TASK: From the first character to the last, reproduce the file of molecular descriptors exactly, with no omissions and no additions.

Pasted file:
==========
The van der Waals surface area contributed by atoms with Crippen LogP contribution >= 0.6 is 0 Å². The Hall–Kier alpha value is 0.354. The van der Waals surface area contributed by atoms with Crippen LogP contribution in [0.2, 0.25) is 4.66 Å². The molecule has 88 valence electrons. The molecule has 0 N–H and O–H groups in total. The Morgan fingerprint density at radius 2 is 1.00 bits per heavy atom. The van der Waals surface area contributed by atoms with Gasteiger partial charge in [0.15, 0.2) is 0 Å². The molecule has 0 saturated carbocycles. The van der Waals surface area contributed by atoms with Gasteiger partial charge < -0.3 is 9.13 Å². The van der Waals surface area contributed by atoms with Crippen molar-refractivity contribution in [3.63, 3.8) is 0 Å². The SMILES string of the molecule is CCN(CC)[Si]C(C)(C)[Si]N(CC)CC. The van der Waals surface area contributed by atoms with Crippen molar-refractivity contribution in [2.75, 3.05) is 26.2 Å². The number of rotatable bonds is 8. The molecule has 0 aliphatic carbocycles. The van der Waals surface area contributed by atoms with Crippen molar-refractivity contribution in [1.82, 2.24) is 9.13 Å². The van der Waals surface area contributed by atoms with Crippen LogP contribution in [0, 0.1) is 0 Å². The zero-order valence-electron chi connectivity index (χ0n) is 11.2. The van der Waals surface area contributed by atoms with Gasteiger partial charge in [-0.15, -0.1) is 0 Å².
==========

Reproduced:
The van der Waals surface area contributed by atoms with Crippen LogP contribution >= 0.6 is 0 Å². The Hall–Kier alpha value is 0.354. The van der Waals surface area contributed by atoms with Crippen LogP contribution in [0.2, 0.25) is 4.66 Å². The molecule has 88 valence electrons. The molecule has 0 N–H and O–H groups in total. The Morgan fingerprint density at radius 2 is 1.00 bits per heavy atom. The van der Waals surface area contributed by atoms with Gasteiger partial charge in [0.15, 0.2) is 0 Å². The molecule has 0 saturated carbocycles. The van der Waals surface area contributed by atoms with Gasteiger partial charge < -0.3 is 9.13 Å². The van der Waals surface area contributed by atoms with Crippen molar-refractivity contribution in [3.63, 3.8) is 0 Å². The SMILES string of the molecule is CCN(CC)[Si]C(C)(C)[Si]N(CC)CC. The van der Waals surface area contributed by atoms with Crippen molar-refractivity contribution in [2.75, 3.05) is 26.2 Å². The number of rotatable bonds is 8. The molecule has 0 aliphatic carbocycles. The van der Waals surface area contributed by atoms with Crippen molar-refractivity contribution in [1.82, 2.24) is 9.13 Å². The van der Waals surface area contributed by atoms with Crippen LogP contribution in [0, 0.1) is 0 Å². The zero-order valence-electron chi connectivity index (χ0n) is 11.2. The van der Waals surface area contributed by atoms with Gasteiger partial charge in [-0.15, -0.1) is 0 Å².